If you like the show, and would like more of it, we’re releasing two bonus episodes a month to our Patreon subscribers, for only $5: https://www.patreon.com/BookFight

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Episode 393: Mike Meginnis

Our guest this week is Mike Meginnis (Drowning Practice, Fat Man and Little Boy). He joins us to discuss a playful genre-bending novel by Megan Milks, Margaret and the Mystery of the Missing Body. We also talk about Mike’s relationship to genre, the similarities between genre and gender categories, and why he rarely cries.

You can find Milks’ novel here: https://www.feministpress.org/books-a-m/margaret-and-the-mystery-of-the-missing-body

And find out more about Mike and his work here: https://www.mikemeginnis.com/

If you like the show, and would like more of it, we’re releasing two bonus episodes a month to our Patreon subscribers, for only $5: https://www.patreon.com/BookFight

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Episode 392: Dave Housley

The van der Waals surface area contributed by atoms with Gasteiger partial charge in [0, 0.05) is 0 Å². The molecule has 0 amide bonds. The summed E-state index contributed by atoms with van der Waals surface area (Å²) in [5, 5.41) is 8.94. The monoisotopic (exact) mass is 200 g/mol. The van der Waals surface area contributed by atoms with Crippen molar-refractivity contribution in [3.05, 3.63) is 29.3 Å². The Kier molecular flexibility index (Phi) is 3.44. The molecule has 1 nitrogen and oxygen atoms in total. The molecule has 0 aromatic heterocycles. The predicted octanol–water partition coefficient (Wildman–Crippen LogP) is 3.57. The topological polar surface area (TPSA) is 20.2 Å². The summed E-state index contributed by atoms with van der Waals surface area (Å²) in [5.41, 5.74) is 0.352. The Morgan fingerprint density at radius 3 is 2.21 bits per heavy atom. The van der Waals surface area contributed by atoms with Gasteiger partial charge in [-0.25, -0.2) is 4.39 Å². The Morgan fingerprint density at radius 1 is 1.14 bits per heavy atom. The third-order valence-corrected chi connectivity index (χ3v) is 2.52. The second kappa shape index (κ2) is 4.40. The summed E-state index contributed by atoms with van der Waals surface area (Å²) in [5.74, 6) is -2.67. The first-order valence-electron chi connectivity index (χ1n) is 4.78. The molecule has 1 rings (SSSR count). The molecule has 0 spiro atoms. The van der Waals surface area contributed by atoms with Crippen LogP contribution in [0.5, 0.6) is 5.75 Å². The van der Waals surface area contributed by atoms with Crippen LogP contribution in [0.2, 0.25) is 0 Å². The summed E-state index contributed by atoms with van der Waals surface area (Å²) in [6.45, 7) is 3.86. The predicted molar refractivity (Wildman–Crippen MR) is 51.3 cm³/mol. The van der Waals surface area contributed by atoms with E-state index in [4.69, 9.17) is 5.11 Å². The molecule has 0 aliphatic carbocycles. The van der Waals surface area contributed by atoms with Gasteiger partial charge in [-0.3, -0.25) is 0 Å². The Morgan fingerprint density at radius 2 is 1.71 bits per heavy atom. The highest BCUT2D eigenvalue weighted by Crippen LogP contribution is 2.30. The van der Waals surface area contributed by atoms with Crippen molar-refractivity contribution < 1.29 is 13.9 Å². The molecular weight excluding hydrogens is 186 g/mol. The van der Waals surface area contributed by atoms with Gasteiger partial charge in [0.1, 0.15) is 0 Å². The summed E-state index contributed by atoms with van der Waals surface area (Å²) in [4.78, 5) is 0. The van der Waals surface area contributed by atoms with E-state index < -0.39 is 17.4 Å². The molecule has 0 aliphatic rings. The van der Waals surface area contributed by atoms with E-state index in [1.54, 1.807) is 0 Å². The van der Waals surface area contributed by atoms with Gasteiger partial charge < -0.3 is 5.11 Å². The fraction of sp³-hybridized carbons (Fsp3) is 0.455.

This week we’re joined by Dave Housley to talk office novels! Dave’s most recent book, The Other Ones, is about an office that wins the lottery–or, more specifically, it’s about the people in that office who chose not to play. We also discuss Christian Tebordo’s most recent novel, The Apology, which is also set in an office and involves some Clorox-related warfare.

If you like the show, and would like to have more of it in your life, you can subscribe to our Patreon for $5 a month and get access to our entire catalog of bonus episodes, including our new Hunt for the Worst Book of All Time, which has forced us to read books by Tucker Max, Danielle Steel, Sean Penn, and–most recently–a kid who claimed that he went to heaven.